The lost are sinners. Yes they are. Yet their sin does not keep them from God. What is keeping them from God?
John has said "Unless you are born again you cannot enter the kingdom of God" and "Those whose names are not written in the book of life were cast into the lake of fire."
The lost do not have life! The word of God states that one must have life to be in God's kingdom, and this life is received by faith in Jesus, who is able to perform that which He promises, as an absolutely free gift.
So. In the limited aspect of the acceptance of the lost, sin is not an issue between man and God. Therefore, it is inconsistent to require that men and women repent as a condition for everlasting life. Why? Sin is not an issue regarding one's eternal destiny. LIFE is. (Let alone the fact that there is not even one verse in the whole of the bible that conditions the reception of everlasting life, eternal salvation, or justification upon one's repentance.)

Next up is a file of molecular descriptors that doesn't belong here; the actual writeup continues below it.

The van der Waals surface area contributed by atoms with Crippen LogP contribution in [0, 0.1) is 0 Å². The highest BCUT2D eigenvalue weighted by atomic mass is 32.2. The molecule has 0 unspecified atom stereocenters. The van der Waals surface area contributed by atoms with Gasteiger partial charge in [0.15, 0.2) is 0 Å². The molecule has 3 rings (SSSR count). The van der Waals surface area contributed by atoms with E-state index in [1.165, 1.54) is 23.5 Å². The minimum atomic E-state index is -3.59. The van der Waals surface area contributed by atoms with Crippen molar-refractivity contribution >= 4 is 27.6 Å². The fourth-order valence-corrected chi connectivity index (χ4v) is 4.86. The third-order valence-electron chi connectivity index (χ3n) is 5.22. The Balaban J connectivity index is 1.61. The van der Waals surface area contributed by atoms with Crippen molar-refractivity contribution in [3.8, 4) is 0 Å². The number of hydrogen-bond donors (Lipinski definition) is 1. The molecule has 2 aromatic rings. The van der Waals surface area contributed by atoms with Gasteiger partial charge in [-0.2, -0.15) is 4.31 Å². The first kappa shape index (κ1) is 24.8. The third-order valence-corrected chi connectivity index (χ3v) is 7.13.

L.S. Chafer is one of the most important progenitors of the Free Grace theology movement. Let us listen to Chafer on the subject of repentance:
It is an error to require repentance as a preliminary act preceding and separate from believing...
In presenting the gospel to [people in this age] there are one hundred and fifteen passages at least wherein the word "believe" is used alone and apart from every other condition as the only way of salvation. In addition to this there are upwards of thirty-five passages wherein its synonym "faith" is used....
That repentance is not saving is evidenced in the case of Judas, who repented and yet went to perdition.
The good news of the Gospel does not invite men to any sorrow whatsoever, or works of repentance... it invites them to find immediate "joy and peace in believing."
Repentance... should not now be required, as a separate act, apart from saving faith.
Moreover, no Scripture requires confession of sin as a condition of salvation in this age... The unsaved must come to God by faith.
Salvation: God's Marvelous Work of Grace, by Lewis Sperry Chafer